October 02, 2017
3 min read

Crohn’s MAP antibiotic trial results expected early

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RedHill Biopharma announced it has reduced the number of participants it will enroll in its phase 3 trial of RHB-104, an oral antibiotic for Crohn’s disease, and now expects results a year early.

RHB-104 is a combination antibiotic that targets Mycobacterium avium subspecies paratuberculosis (MAP), a suspected bacterial cause of Crohn’s disease.

“After reviewing the blinded, blended data from the patients enrolled in the phase 3 MAP US study, we found that we could curtail the study and complete it earlier while still maintaining power and treatment effect,” David Graham, MD, MACG, study investigator and physician at Baylor College of Medicine, said in a press release.If the ... study is successful and if the drug is approved after completion of the required regulatory path, this curtailment may allow the treatment to be available earlier than initially planned, potentially changing the treatment paradigm for patients suffering from Crohn’s disease.”

The company considered the blended efficacy rate of the current blinded data along with external expert feedback to determine if the rate of treatment success is consistent with expectations, and that the study has sufficient enrollment to show efficacy. They concluded that reducing the target sample size from 410 to 325 participants, of whom 322 are already enrolled, would maintain over 80% statistical power and the ability to show the drug’s efficacy within the protocol-defined 15% treatment effect (36% vs. 21% with placebo).

As a result, the company will shorten the development program by about a year, and will save an estimated $14 million. They should complete enrollment by November and expect initial results by mid-2018, according to the press release.

The company said it remains blinded to the study data, and has filed a protocol amendment with the FDA and regulators in other countries.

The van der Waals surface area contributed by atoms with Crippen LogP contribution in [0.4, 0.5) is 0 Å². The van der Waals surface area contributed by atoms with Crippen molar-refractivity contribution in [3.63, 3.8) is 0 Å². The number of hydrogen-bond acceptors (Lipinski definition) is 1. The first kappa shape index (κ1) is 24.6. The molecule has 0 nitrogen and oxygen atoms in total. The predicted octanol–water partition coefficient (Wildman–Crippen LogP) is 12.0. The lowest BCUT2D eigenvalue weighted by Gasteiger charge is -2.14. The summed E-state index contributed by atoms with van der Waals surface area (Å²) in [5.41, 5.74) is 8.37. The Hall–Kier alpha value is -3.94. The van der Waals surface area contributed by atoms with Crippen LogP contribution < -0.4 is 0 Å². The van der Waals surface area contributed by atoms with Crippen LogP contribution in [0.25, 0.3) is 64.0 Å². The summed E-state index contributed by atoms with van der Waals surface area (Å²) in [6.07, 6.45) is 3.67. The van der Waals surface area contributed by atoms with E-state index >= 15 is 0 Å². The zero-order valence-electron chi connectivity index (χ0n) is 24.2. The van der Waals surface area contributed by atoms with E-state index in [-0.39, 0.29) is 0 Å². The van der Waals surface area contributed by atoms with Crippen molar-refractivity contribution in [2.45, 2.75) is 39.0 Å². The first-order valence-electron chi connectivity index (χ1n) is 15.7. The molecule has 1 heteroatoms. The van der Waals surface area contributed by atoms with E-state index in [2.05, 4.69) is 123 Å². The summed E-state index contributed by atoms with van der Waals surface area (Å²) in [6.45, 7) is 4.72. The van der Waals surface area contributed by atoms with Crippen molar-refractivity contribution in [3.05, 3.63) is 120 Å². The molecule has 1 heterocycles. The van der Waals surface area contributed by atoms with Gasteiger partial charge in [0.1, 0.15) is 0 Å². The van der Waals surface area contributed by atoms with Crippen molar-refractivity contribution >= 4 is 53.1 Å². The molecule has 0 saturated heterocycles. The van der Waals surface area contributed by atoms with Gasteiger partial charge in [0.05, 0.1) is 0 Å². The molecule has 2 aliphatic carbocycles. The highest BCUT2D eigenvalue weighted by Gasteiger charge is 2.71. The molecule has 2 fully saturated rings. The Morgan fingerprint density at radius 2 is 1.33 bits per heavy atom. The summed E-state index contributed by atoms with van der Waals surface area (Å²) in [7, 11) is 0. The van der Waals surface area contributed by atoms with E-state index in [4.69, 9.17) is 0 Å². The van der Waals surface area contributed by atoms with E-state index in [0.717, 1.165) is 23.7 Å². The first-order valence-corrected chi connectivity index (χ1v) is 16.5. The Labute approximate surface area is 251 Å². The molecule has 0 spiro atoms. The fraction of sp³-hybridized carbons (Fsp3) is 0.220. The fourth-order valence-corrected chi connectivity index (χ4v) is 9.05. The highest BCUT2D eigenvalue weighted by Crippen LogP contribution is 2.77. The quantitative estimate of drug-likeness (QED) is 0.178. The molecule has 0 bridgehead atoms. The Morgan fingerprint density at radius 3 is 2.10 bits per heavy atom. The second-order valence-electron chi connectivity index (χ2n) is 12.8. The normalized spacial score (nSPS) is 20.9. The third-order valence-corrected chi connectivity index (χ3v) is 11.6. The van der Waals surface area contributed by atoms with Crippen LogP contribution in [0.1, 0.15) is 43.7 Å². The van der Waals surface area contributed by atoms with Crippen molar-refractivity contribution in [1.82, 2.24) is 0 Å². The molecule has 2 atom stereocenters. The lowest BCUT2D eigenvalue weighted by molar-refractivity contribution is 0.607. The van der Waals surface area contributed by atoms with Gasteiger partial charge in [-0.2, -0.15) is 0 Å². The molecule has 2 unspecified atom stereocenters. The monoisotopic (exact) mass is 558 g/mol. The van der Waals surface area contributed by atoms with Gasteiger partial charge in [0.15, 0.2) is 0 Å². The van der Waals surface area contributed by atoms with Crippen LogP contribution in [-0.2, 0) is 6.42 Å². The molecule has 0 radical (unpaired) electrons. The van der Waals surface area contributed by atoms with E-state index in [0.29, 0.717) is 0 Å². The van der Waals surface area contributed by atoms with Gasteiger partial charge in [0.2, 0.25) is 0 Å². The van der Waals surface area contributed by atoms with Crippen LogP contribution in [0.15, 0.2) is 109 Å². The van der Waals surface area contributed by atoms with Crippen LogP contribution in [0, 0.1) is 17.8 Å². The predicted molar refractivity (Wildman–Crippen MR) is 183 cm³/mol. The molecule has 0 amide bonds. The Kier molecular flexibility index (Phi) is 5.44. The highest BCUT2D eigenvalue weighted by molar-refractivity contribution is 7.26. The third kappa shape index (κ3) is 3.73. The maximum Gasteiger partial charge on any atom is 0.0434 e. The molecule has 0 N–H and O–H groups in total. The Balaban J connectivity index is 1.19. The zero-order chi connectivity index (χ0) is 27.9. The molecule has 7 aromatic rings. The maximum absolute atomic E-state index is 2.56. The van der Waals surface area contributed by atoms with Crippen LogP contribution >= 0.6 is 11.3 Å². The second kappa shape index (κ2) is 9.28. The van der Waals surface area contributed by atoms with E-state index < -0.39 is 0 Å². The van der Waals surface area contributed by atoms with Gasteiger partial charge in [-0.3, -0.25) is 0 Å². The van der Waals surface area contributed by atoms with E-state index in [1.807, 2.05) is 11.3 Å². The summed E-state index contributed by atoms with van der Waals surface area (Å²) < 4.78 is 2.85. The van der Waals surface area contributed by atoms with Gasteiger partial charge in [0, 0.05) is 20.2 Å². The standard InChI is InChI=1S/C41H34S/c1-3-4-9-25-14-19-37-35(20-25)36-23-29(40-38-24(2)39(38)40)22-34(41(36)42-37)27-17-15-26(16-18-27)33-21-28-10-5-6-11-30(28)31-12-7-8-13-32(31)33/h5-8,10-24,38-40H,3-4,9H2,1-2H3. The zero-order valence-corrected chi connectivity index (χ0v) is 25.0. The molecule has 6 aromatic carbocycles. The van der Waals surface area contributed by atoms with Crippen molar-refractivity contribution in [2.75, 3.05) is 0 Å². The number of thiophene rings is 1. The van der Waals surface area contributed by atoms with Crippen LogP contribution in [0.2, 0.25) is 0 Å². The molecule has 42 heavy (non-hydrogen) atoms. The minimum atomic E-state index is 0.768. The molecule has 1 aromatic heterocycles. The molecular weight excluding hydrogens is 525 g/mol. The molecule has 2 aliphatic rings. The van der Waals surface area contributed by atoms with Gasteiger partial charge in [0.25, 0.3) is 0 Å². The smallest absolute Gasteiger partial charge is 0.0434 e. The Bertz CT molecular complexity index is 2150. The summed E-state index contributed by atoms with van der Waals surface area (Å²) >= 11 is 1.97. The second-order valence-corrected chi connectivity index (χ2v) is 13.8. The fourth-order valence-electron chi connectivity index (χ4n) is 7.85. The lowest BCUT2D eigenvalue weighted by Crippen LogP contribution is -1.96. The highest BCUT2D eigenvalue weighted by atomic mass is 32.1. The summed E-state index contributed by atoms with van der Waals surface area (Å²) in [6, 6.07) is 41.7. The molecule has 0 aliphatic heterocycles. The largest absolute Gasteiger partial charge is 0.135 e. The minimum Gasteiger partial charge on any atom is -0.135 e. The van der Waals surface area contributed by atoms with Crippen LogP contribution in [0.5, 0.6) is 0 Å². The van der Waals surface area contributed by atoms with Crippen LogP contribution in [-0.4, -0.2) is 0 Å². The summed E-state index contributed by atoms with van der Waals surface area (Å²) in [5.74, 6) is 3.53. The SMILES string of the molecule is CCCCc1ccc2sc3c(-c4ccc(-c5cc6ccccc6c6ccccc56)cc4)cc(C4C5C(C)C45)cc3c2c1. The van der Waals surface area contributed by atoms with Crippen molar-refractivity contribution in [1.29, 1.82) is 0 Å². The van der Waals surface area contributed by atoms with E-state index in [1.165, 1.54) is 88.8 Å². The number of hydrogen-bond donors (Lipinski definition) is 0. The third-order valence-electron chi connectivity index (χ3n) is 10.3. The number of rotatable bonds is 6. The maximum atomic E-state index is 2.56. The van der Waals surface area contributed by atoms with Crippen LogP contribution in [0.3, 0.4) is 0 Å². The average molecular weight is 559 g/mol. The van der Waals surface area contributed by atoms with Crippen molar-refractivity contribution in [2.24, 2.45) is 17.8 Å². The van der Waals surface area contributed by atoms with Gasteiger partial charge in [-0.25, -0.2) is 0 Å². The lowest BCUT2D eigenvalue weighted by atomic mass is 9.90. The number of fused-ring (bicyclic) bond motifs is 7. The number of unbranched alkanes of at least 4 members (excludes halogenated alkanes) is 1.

“We believe that curtailment to a target sample size of approximately 325 subjects is the preferred approach in our effort to bring this potentially groundbreaking new therapy to the market as soon as possible,” Ira Kalfus, MD, Medical Director at RedHill, said in the press release. “The blended remission rate of the currently blinded data has been consistently within or superior to our pre-specified protocol defined assumptions, indicating potential study success at the curtailed sample size of approximately 325 subjects, assuming the placebo and RHB-104 remission rates in our study are in line with trial assumptions.”

Kalfus noted that “similar, but not identical, pivotal studies in Crohn’s disease” showed placebo remission rates between 7% and 25%, including the two most recently approved therapies, Entyvio (vedolizumab, Takeda; 7%) and Stelara (ustekinumab, Janssen; 20%).


The MAP US study is the first phase 3 randomized, double-blind, placebo-controlled trial evaluating RHB-104’s safety and efficacy in patients with moderate-to-severe active Crohn’s disease at up to 150 clinical sites in the U.S., Canada, Europe, Israel, Australia and New Zealand.

Disease remission will serve as the primary endpoint.

The company said it expects further clinical studies to be required to support a new drug application, and plans to meet with the FDA to discuss further development in the event these trial results are positive.

As Healio Gastroenterology and Liver Disease previously reported, the independent Data and Safety Monitoring Board unanimously recommended the study should continue after reviewing study data in December 2016 and July 2017.

A phase 3 open-label extension study is also ongoing (the MAP US2 study) to evaluate the drug’s safety and efficacy at up to 52 weeks in about 50 to 70 patients with active Crohn’s disease after 26 weeks treatment in the MAP US study. RedHill also plans additional open-label studies, and it is also developing a diagnostic for detecting MAP in patients with Crohn’s disease.

Further, the company plans to begin a pivotal phase 3 study of RHB-104 for the treatment of nontuberculous mycobacteria (NTM) infections in the first quarter of 2018. The FDA fast-tracked the development of RHB-104 for NTM infections via Qualified Infectious Disease Product (QIDP) designation, according to the press release.

The company is also evaluating the drug as a supplemental therapy in patients with relapsing-remitting multiple sclerosis. – by Adam Leitenberger

Disclosures: Kalfus is employed by RedHill, and Graham is a study investigator in the MAP US study.